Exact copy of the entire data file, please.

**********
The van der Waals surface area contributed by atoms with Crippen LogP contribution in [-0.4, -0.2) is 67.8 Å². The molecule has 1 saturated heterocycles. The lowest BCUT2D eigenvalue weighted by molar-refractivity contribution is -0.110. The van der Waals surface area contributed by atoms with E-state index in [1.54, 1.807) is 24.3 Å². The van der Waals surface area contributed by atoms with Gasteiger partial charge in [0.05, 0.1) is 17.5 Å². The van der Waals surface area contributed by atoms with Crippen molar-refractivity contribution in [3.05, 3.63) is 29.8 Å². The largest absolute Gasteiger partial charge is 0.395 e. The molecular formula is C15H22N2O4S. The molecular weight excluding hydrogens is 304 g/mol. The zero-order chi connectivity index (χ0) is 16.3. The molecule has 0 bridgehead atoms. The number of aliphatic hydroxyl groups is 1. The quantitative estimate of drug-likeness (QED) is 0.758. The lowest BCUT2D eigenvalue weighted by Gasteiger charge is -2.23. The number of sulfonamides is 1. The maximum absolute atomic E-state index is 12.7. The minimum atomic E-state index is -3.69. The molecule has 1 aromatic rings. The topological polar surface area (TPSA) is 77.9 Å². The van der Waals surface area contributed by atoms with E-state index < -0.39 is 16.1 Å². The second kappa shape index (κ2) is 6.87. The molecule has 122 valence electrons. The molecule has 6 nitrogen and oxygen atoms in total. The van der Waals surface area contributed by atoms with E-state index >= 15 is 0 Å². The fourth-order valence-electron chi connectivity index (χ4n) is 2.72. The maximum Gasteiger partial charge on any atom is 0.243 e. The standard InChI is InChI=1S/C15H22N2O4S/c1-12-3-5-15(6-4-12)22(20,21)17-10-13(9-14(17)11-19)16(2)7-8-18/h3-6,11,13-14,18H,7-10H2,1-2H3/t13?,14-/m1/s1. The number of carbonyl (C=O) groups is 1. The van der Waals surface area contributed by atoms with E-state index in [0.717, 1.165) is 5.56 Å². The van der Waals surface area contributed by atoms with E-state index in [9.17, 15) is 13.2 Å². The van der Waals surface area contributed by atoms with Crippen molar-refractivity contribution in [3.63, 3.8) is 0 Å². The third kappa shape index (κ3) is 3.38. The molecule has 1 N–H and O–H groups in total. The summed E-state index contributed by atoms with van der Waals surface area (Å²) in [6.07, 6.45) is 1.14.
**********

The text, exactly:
The van der Waals surface area contributed by atoms with Crippen LogP contribution in [-0.4, -0.2) is 67.8 Å². The molecule has 1 saturated heterocycles. The lowest BCUT2D eigenvalue weighted by molar-refractivity contribution is -0.110. The van der Waals surface area contributed by atoms with E-state index in [1.54, 1.807) is 24.3 Å². The van der Waals surface area contributed by atoms with Gasteiger partial charge in [0.05, 0.1) is 17.5 Å². The van der Waals surface area contributed by atoms with Crippen molar-refractivity contribution in [3.05, 3.63) is 29.8 Å². The largest absolute Gasteiger partial charge is 0.395 e. The molecular formula is C15H22N2O4S. The molecular weight excluding hydrogens is 304 g/mol. The zero-order chi connectivity index (χ0) is 16.3. The molecule has 0 bridgehead atoms. The number of aliphatic hydroxyl groups is 1. The quantitative estimate of drug-likeness (QED) is 0.758. The lowest BCUT2D eigenvalue weighted by Gasteiger charge is -2.23. The number of sulfonamides is 1. The maximum absolute atomic E-state index is 12.7. The minimum atomic E-state index is -3.69. The molecule has 1 aromatic rings. The topological polar surface area (TPSA) is 77.9 Å². The van der Waals surface area contributed by atoms with E-state index < -0.39 is 16.1 Å². The second kappa shape index (κ2) is 6.87. The molecule has 122 valence electrons. The molecule has 6 nitrogen and oxygen atoms in total. The van der Waals surface area contributed by atoms with E-state index >= 15 is 0 Å². The fourth-order valence-electron chi connectivity index (χ4n) is 2.72. The maximum Gasteiger partial charge on any atom is 0.243 e. The standard InChI is InChI=1S/C15H22N2O4S/c1-12-3-5-15(6-4-12)22(20,21)17-10-13(9-14(17)11-19)16(2)7-8-18/h3-6,11,13-14,18H,7-10H2,1-2H3/t13?,14-/m1/s1. The number of carbonyl (C=O) groups is 1. The van der Waals surface area contributed by atoms with E-state index in [0.717, 1.165) is 5.56 Å². The van der Waals surface area contributed by atoms with E-state index in [9.17, 15) is 13.2 Å². The van der Waals surface area contributed by atoms with Crippen molar-refractivity contribution in [3.63, 3.8) is 0 Å². The third kappa shape index (κ3) is 3.38. The molecule has 1 N–H and O–H groups in total. The summed E-state index contributed by atoms with van der Waals surface area (Å²) in [6.07, 6.45) is 1.14.